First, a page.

The dragon casts the three of them out on the road to Adurnam in Europa. After getting some information from Bran Cof’s head, they once more have to flee into the spirit world. After some struggles with the Master of the Wild Hunt, Cat sends Bee and Rory back to the mortal world but stays herself to free Andevai. At last, she escapes the spirit world together with her husband and they meet up with Bee and Rory and get tangled in the chaos of war and revolution. Camjiata and his army did land in Europa while they were in the spirit world and it is cold mages against fire mages! Many more adventures are to be had with dragons, mages, seas made of smoke and dreams, blood and its importance, dashing costume choices and love. Perhaps a bit too much of the last item, but each reader has to decide for himself.

In ‘Cold Steel’, Kate Elliott continues her story set in an Afro-Celtic post-Roman icepunk Regency very successfully. We get to see more of the spirit world and learn quite a lot of the inner workings of Kate Elliott’s world, eg why the Wild Hunt has gone from collecting the souls of the dead to hunting down mages on Hallows’ Night and what led to the existence of dream walkers in the first place. Cat’s birthright truly is to facilitate change in the mortal world as well as in the spirit world and she does so in the end, changing some things in her world forever. The trilogy in a way comes full circle because ‘Cold Steel’ ends with the same statement with which book one began: ‘The history of the world begins in ice, and it will end in ice.’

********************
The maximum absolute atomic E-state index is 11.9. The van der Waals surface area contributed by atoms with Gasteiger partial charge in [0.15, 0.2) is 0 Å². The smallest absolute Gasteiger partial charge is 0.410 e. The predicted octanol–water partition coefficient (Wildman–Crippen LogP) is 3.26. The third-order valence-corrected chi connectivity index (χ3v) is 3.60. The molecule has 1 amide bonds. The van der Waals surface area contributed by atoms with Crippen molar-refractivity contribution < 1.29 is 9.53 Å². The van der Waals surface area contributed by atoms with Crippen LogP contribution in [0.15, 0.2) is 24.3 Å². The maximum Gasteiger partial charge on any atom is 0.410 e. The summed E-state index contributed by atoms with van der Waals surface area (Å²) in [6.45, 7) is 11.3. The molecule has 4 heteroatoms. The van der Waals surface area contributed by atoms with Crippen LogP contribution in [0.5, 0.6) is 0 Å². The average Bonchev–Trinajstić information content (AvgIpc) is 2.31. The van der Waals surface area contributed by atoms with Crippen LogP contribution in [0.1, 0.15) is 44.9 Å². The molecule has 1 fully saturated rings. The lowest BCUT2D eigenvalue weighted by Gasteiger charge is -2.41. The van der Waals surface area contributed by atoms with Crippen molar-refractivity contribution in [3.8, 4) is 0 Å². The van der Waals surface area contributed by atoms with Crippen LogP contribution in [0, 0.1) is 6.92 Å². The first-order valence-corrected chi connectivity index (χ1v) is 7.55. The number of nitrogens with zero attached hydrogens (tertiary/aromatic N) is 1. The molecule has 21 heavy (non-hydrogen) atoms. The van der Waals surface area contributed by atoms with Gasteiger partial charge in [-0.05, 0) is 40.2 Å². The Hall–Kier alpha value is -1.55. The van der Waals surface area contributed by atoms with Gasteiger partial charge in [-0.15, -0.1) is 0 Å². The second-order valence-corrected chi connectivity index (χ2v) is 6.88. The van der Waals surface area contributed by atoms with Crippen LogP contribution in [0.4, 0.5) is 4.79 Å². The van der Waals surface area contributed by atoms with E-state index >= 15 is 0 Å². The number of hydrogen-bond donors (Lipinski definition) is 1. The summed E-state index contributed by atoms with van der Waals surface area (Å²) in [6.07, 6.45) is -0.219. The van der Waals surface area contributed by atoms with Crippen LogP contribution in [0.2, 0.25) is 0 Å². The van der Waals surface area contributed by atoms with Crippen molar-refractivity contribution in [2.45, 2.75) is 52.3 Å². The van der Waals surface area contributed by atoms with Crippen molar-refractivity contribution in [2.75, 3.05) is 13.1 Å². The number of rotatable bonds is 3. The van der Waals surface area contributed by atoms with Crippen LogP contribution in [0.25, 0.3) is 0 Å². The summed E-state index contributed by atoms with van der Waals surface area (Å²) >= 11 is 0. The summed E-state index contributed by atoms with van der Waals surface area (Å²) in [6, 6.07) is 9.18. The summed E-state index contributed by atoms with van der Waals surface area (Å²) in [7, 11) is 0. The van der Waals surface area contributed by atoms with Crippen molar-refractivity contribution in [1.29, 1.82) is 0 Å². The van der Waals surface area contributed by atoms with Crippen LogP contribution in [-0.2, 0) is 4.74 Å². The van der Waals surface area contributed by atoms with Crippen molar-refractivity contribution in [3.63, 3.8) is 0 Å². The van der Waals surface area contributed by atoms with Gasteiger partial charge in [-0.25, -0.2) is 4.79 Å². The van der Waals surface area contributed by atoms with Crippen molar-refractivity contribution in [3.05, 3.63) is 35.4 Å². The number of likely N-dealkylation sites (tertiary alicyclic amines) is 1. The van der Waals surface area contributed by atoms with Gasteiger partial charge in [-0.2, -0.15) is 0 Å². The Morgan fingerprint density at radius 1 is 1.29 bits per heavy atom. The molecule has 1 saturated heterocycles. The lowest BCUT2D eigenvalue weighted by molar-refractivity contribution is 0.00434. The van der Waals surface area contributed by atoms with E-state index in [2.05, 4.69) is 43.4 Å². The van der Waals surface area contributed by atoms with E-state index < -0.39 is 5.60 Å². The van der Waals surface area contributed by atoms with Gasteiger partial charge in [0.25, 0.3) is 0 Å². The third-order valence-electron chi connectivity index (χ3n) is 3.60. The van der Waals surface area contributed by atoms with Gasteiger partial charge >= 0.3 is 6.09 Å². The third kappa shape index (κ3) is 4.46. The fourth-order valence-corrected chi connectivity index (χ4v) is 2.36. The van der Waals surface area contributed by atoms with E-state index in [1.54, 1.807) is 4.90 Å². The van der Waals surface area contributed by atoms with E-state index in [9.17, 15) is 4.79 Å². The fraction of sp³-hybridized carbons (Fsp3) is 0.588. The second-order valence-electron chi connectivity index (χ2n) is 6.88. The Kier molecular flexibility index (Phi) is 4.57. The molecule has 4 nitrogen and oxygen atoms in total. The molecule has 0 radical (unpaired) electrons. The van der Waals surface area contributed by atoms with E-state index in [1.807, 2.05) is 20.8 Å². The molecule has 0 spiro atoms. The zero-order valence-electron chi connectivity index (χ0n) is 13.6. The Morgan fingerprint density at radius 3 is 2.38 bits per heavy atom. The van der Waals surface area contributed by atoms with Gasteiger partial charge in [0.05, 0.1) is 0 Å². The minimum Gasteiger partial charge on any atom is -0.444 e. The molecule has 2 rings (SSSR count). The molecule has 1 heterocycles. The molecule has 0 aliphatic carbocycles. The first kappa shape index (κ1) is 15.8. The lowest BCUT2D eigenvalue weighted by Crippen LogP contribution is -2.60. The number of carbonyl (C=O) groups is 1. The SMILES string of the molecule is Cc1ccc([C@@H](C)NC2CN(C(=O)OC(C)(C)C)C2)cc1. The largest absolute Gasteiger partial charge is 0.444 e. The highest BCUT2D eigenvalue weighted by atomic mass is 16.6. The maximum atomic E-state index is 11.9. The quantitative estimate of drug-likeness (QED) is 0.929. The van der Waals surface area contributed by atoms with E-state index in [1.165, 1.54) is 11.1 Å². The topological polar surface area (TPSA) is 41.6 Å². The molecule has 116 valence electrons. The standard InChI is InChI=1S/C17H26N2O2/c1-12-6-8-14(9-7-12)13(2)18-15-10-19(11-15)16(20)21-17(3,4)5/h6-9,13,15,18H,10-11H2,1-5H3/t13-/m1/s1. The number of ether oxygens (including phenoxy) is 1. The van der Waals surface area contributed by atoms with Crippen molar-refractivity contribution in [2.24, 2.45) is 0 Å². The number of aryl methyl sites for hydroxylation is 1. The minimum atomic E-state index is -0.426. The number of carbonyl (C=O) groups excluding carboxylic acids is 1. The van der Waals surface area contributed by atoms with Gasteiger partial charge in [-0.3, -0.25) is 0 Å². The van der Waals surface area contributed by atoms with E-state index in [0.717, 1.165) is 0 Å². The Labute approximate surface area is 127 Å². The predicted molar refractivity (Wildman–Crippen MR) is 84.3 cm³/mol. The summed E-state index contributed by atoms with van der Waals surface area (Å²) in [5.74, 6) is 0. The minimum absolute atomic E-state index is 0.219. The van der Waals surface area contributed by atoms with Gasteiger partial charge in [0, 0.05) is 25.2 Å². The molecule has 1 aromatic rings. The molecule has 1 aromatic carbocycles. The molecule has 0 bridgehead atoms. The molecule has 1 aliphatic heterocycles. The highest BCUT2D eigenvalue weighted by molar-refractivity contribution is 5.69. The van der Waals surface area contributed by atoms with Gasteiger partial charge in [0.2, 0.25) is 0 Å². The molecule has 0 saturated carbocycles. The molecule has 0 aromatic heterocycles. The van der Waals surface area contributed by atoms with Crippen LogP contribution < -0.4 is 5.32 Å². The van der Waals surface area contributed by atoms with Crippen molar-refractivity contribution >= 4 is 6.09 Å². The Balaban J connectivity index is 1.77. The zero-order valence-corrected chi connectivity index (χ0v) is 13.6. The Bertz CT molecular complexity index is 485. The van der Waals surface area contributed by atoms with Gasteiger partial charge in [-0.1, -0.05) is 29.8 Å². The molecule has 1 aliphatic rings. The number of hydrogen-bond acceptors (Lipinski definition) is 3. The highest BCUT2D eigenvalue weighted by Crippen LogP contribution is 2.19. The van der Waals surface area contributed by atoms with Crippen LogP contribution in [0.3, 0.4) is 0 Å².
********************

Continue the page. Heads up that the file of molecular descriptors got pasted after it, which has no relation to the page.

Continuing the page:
‘Cold Steel’ neatly ties up most of the dangling threads from the previous volumes and brings the story arc for all protagonists to a satisfying conclusion, at least for the time being. It doesn’t finish the story of the war that features heavily in ‘Cold Steel’ or the story of the revolution, which is in full swing at the end of the book. There are lots of stories in Kate Elliott’s world and some of them begin long before the trilogy starts while others end long after its conclusion, as it happens in the real world.

Kate Elliott once again dazzles the reader with her magic system, engaging characters even in minor roles, a well-paced plot and a world without racism. I loved to read about the adventures of Catherine ‘Cat’ Hassi Barahal, her cousin Bee, their friends and their many enemies and I would like to read more novels set in the same world. You should read this books if you are interested in unusual fantasy with strong female characters to identify with.

Sven Scheurer

April 2014

(pub: Orbit. 597 page enlarged paperback. Price: £13.99 (UK). ISBN: 978-1-84149-885-0)

check out websites: www.orbitbooks.net and www.kateelliott.com

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Category: Books, Fantasy